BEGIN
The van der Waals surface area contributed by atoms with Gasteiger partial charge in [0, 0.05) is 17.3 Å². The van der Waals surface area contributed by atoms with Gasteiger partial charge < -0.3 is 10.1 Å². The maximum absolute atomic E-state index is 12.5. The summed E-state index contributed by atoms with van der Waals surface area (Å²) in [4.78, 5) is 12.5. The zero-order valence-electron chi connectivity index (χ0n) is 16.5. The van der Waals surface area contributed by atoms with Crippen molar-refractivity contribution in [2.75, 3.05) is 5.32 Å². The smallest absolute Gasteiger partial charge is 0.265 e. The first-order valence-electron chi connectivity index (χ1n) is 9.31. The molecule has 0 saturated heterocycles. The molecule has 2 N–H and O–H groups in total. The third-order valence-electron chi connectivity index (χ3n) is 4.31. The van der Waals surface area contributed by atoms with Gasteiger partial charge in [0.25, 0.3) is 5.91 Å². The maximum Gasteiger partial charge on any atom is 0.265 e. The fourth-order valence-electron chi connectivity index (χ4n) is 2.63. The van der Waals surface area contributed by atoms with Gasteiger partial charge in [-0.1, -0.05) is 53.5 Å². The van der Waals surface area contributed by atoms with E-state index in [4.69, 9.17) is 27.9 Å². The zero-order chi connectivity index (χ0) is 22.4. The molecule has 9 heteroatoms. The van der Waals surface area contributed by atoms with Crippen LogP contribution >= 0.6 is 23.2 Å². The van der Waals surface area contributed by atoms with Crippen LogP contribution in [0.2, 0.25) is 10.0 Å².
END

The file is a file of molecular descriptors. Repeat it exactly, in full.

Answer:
The van der Waals surface area contributed by atoms with Gasteiger partial charge in [0, 0.05) is 17.3 Å². The van der Waals surface area contributed by atoms with Gasteiger partial charge < -0.3 is 10.1 Å². The maximum absolute atomic E-state index is 12.5. The summed E-state index contributed by atoms with van der Waals surface area (Å²) in [4.78, 5) is 12.5. The zero-order valence-electron chi connectivity index (χ0n) is 16.5. The van der Waals surface area contributed by atoms with Crippen molar-refractivity contribution in [2.75, 3.05) is 5.32 Å². The smallest absolute Gasteiger partial charge is 0.265 e. The first-order valence-electron chi connectivity index (χ1n) is 9.31. The molecule has 0 saturated heterocycles. The molecule has 2 N–H and O–H groups in total. The third-order valence-electron chi connectivity index (χ3n) is 4.31. The van der Waals surface area contributed by atoms with Gasteiger partial charge in [0.25, 0.3) is 5.91 Å². The maximum Gasteiger partial charge on any atom is 0.265 e. The fourth-order valence-electron chi connectivity index (χ4n) is 2.63. The van der Waals surface area contributed by atoms with Gasteiger partial charge in [-0.1, -0.05) is 53.5 Å². The van der Waals surface area contributed by atoms with E-state index in [4.69, 9.17) is 27.9 Å². The zero-order chi connectivity index (χ0) is 22.4. The molecule has 9 heteroatoms. The van der Waals surface area contributed by atoms with Crippen LogP contribution >= 0.6 is 23.2 Å². The van der Waals surface area contributed by atoms with Crippen LogP contribution in [0.2, 0.25) is 10.0 Å².